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January 11, 2007

Time to Abandon the Forest Planning Process?

As we await a decision an the validity of the 2005 NMFA planning rule from the U.S. District Court for the Northern District in California, we are all pondering the worth of and/or mid-course corrections for forest plans, National Environmental Policy Act (NEPA) compliance and categorical exclusions for plans, the worth of Environmental Management Systems (EMS) and the relationship between EMS and NEPA compliance responsibilities.

Into this mix we need to add this: Is it time to let the planning process as we've know it die and find a simpler way to sense public needs and render public service on the national forests?

Is it time to let the planning process die? Long-time forest activist Randal O'Toole says YES!:

Forest plans that do nothing, Randal O'Toole, The Seattle Times, 01/07/2007: … [T]he forest planning process is a failure, and the best thing we can do is let it die a natural death.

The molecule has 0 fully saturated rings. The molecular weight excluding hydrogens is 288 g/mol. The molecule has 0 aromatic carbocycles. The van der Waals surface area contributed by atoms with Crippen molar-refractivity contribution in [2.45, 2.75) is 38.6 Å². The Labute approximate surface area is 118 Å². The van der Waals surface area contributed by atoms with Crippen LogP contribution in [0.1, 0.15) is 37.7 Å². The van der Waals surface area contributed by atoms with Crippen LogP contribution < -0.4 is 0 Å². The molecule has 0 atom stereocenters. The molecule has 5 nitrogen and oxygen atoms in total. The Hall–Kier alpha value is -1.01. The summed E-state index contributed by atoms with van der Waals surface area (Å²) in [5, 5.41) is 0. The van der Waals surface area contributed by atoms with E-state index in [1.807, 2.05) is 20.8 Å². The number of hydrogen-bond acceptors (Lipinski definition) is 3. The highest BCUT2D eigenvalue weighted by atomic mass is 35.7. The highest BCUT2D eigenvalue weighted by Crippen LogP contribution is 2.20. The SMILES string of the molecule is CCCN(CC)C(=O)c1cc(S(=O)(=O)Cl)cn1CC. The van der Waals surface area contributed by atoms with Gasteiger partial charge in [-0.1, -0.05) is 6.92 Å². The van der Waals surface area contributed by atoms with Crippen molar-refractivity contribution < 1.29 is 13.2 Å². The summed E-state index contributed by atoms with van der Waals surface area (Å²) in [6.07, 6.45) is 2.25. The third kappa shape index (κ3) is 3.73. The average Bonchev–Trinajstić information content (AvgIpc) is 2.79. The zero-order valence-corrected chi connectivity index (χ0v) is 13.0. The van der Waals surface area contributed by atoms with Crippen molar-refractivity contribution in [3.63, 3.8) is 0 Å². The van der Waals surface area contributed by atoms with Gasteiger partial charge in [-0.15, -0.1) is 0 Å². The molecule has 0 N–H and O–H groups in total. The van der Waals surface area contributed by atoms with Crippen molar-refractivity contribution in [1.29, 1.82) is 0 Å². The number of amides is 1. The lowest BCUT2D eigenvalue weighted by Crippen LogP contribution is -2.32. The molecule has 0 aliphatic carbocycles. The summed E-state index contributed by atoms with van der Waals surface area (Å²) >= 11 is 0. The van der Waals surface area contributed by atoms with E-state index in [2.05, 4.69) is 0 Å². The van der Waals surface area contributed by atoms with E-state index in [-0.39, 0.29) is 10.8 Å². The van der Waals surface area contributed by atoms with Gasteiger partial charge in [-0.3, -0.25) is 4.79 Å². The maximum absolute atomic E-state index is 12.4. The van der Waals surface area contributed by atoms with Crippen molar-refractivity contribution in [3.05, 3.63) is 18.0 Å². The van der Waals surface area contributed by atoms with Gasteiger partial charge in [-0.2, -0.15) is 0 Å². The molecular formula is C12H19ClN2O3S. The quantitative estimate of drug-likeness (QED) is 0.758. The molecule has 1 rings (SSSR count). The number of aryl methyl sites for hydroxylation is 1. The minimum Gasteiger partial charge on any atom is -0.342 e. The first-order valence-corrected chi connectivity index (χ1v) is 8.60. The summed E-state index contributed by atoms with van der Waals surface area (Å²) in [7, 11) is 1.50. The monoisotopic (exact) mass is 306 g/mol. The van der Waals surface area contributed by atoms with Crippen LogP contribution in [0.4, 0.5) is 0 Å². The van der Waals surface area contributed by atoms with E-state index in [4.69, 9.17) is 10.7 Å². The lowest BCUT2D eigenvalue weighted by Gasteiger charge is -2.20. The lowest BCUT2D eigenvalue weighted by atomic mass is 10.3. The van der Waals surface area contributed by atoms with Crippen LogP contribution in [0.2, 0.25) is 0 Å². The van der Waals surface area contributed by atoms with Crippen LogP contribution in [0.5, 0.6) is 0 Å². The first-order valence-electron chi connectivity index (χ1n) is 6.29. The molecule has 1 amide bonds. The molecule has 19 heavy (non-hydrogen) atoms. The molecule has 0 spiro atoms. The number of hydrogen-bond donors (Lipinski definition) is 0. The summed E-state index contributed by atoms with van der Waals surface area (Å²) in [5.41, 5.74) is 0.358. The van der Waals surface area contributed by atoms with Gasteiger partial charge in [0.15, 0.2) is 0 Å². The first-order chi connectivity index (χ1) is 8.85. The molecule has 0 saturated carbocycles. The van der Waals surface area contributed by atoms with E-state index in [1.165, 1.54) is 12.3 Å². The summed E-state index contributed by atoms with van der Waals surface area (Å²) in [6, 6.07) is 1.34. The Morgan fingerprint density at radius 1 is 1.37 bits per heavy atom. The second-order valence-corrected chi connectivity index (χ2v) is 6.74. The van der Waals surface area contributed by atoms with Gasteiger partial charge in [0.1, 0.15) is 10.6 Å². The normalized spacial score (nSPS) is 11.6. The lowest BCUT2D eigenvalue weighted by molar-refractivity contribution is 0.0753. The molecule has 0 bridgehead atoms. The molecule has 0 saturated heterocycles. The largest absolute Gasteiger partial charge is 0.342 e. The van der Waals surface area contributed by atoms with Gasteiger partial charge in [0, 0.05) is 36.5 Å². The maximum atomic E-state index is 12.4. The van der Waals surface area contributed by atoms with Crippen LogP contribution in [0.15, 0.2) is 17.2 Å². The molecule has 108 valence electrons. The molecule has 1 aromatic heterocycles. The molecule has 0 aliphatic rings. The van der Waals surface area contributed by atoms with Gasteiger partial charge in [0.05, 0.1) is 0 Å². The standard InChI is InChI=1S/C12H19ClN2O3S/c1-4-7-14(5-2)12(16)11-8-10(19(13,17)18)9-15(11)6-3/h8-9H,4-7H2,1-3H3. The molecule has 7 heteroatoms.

In the 1980s, the Forest Service spent well over $1 billion trying to write plans for each of the 120 or so national forests. The plans took so long to write that by the time they were done, they were obsolete.

Some forests rewrote their draft plans as many as three different times in response to new events, such as a forest fire or the listing of the spotted owl as a threatened species. But before they were finished, something else would happen that would render the new plan useless.

When forest managers finally got the plans, they quickly discovered they were worthless and pretty much ignored them. National forest management in the 1990s bore little resemblance to what the plans had said.

Of course, environmental groups challenged some of the plans in court. After spending all this time and money, the Forest Service made the curious argument that the plans actually made no decisions, and so there was nothing to challenge. The Supreme Court agreed, and so we spent $1 billion and 10 years doing nothing.

Unfortunately, no one bothered to tell Congress that the process was a failure. …

Those who want better forest management realize that it makes more sense to spend scarce taxpayer dollars actually managing the forests, not writing plans that are obsolete before they are finished.

This does not mean I have a lot of faith that the Forest Service will do a good job. … Forest planning is a waste of everyone's time. Let the forest planning process wither away. Then we can go on to debate the real issues involved in public land management.

Posted by Dave on January 11, 2007 at 01:38 PM Permalink | Comments (29) | TrackBack